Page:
Undrave

Legend
To assume that any of this isn't possible just because WOTCs DND sucks at differentiating how the classes play is just just folly. These classes can be so much more than the cruddy, one-note implementations that DND has been married to.
I don't think it's impossible if you're clever enough, I just doubt it would work in the context of DnD as it is right now, especially in how it refuses to make Martial interesting... I mean, there's plenty of people who say that the Bard, or Sorcerer, or even Warlock should just be folded into the Wizard, or that the Druid is just a Nature Cleric. I don't think those people would be behind a Barbarian that would go back to its Rageless roots. The 'we don't need a Warlord, we have the Battlemaster' crowd, you know?

The anti-magic angle is neat, but on the other hand I'm not a fan of making Magic so centralizing that there's an entire class dedicated to opposing it...

The 2nd edition barbarian didn't have rage, they were a fast, mobile, high hit point, low armor warrior with more focus in skills. It has literally been done before.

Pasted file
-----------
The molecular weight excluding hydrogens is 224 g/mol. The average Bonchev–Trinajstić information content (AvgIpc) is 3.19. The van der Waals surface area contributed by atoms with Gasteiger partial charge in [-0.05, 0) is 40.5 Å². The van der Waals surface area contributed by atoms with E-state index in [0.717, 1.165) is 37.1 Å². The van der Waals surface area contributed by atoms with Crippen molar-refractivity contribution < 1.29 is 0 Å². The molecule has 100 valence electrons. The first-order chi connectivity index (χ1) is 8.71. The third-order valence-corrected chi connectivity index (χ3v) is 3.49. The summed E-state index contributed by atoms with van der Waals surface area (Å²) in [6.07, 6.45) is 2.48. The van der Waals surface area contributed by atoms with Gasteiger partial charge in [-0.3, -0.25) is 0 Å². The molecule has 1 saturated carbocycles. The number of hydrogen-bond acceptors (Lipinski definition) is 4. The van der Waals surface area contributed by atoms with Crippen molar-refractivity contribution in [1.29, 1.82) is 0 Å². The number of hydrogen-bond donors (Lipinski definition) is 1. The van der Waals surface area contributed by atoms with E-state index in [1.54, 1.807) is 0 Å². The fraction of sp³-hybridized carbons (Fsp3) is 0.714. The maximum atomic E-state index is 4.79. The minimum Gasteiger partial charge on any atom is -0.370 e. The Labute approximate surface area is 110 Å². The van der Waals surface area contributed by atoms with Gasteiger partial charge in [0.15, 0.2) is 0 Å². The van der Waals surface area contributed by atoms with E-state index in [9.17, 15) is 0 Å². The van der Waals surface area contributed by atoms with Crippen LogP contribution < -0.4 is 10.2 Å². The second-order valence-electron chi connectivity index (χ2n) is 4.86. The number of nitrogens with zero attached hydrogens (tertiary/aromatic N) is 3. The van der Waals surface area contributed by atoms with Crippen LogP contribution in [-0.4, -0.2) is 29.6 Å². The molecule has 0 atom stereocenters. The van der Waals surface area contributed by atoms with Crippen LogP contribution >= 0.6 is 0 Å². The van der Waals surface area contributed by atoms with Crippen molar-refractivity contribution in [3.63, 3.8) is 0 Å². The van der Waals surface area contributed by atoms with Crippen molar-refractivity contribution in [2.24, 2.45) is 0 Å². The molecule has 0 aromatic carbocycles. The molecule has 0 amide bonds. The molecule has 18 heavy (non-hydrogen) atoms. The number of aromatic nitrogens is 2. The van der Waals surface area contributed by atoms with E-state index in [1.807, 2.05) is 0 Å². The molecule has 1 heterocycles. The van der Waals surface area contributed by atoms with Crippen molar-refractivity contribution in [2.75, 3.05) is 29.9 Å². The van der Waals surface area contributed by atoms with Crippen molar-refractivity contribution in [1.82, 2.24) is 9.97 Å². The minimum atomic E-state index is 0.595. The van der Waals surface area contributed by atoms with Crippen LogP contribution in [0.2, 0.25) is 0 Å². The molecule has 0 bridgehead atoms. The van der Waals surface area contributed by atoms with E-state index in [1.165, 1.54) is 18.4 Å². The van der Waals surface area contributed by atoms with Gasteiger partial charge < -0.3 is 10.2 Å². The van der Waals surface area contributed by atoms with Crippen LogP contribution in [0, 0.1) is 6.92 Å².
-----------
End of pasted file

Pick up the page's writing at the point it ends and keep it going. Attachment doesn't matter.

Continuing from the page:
That's not particularly convincing...
 

Emberashh

Adventurer
The anti-magic angle is neat, but on the other hand I'm not a fan of making Magic so centralizing that there's an entire class dedicated to opposing it...

It wouldn't say thats the case at all, given the anti-magic angle originates with the literary archetype rather than a metagame concern.
 

Undrave

Legend
So why is the Druid the least played 5e class for years?

I said its because it has the most info to learn. Crawford said the same. Both DNDBeyond and WOTC says its least played. Less played than 5e ranger, monk, and sorcerer classes well known as weaker.

But many D&D fans say its not complicated nor complex nor is there a lot to learn. But its still the least played. Sure its only 1%. But that's still last pace. Last place behind underpowered, niche, and weakly supported classes. Whereas the Druid is a strong class with many, almost too many, tropes embedded in its core.